Restorative Justice for El Salvador

Raquel Caballero de Guevara
I was at two events this week which were also attended by Raquel Caballero de Guevara, El Salvador's new Procuradora para la Defensa de los Derechos Humanos or PDDH.   Into English, this is usually translated as Human Rights Ombudsman, but I think a better translation would by Advocate for the Defense of Human Rights.   She has been in her current position since September.

In each of the appearances Caballero de Guevara spoke of one of her priorities being programs of "restorative justice."   As the 25th Anniversary of the 1992 Peace Accords approaches, the PDDH wants to see restorative justice provided for the victims in El Salvador.

Both of the appearances of Caballero de Guevara were at events where Father Michael Lapsley was presenting.   Lapsley founded the Institute for Healing of Memories in South Africa and was in El Salvador this week to discuss the process of healing and reconciliation for countries emerging from conflict.  Lapsley himself was a victim of violence after the apartheid regime of white South Africa sent him a letter bomb in 1990 which exploded costing Lapsley both of his hands.  Out of that experience, and participation in South Africa's Truth and Reconciliation Commission, Lapsley brought to El Salvador a message of its need for healing and restorative justice.   You can watch this video with Lapsley's remarks at the Monument to Truth and Memory in San Salvador on November 1.

After the nullification of the 1993 Amnesty Law earlier this year, added weight has been given to the call for restorative justice in the country.    And perhaps the absence of amnesty might give the government and other elements of society reason to consider such a process.

In America Magazine:
After the decision, rights defenders argued that Salvadoran officials should not seek to jail hundreds of "war criminals," explaining instead that restorative justice efforts would better bring truth and relief to victims of the violence. 
"We want the perpetrators to apologize, and the country must seek appropriate mechanisms to forgive and repair, so that that does not happen again," Miguel Montenegro, director of the nongovernmental Human Rights Commission, told CNS.
This call for restorative justice is also supported by the Roman Catholic bishops in the country.

What might restorative justice look like in El Salvador with respect to the wounds of 12 years of civil war?    A good illustration is provided by the International Tribunal for the Application of Restorative Justice in El Salvador.   This tribunal has been annually sponsored by the Human Rights Institute at the University of Central America (IDHUCA) since 2009.   International human rights lawyers and judges come to El Salvador for three day sessions to hear the testimony of victims of massacres and other crimes committed during the civil war.   While the tribunal has no actual power, it provides an opportunity for the victims to be heard and acknowledged, many of them for the first time.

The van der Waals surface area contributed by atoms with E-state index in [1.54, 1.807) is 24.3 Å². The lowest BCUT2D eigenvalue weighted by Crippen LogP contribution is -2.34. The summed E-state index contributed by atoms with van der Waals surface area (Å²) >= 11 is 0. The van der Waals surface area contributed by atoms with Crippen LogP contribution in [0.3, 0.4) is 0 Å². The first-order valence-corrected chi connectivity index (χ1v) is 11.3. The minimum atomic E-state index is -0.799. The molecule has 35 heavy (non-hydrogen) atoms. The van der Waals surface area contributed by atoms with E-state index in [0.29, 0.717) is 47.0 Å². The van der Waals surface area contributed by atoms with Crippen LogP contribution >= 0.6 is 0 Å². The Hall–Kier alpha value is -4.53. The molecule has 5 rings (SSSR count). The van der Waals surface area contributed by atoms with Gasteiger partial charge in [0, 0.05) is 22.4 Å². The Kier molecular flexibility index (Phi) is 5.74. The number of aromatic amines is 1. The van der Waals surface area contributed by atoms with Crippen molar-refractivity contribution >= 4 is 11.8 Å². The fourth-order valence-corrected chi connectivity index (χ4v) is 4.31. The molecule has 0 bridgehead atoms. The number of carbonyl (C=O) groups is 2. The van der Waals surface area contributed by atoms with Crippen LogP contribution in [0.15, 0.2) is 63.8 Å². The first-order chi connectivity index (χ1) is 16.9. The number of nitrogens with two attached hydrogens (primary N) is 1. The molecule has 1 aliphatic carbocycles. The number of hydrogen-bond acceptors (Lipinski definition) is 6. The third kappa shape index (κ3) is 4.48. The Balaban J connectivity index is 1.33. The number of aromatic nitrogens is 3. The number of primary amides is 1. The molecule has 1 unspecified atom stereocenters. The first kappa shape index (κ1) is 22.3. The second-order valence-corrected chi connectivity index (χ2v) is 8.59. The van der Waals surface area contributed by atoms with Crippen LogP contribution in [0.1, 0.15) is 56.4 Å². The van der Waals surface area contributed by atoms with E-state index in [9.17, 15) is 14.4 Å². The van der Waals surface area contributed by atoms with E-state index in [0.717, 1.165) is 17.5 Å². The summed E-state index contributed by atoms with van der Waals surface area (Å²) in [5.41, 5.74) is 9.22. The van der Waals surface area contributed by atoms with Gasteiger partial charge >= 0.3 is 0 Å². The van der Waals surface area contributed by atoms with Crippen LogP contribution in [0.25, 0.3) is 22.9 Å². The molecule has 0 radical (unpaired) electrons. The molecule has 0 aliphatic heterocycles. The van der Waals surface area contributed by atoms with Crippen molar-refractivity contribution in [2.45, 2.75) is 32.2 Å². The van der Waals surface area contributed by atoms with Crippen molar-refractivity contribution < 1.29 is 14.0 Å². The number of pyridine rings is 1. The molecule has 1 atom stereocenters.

One of the members of the tribunal,  Carol Proner, described some of its restorative power:
The court uses a number of symbolic elements that give it a formidable narrative ability. Among these elements is to hold trials in the same locations at which massacres took place, with community members participating alongside the authorities, politicians and non-governmental organisations. Here, victims and survivors are encouraged to speak in front of an audience made up primarily of their own people. It is in these conditions that they are empowered to verbalise their memories, to condemn those responsible for their wrongdoings and to build a narrative that uncovers the story of a town and of a country that until the present day had preferred to hide and forget their past....
This is a moment in which a certain sort of individual and group catharsis takes place, one which takes on unimaginable proportions, comparable to the gravity of the violations perpetrated. The effect of initiatives such as these is tremendous, so much so that it could never be achieved via the usual legal channels, given their inherently limiting formalist logic. Similarly, the extraordinarily detail of the accounts helps create a map of what occurred, which can contribute to restoring the ‘historical memory’ so necessary to reach their goal: to ensure that these events will never reoccur. 
Accordingly, as the victims themselves are granted a position of authority, so they are converted in actual authors of conscience, on which bedrock and moral fortitude the tribunal is built. The process of restoration developed over the course of the long sessions has two immediate effects: it provides victims with moral compensation and, at the same time, it helps retrieve a town’s past, thus contributing to the collective restoration of society as a whole—the indirect victims.
This video (in Spanish) produced by the UCA provides an overview of the process and offers excerpts of the testimony given by some of the victims in previous years.

You can see pictures and read the resolution of the 2014 Tribunal at the website of Unfinished Sentences.

El Salvador has much unfinished business to heal the deep inner wounds left by the civil war.   Processes of restorative justice could begin the process of healing.    We can hope that the words of the PDDH earlier this week supporting restorative justice will eventually bear such fruit.


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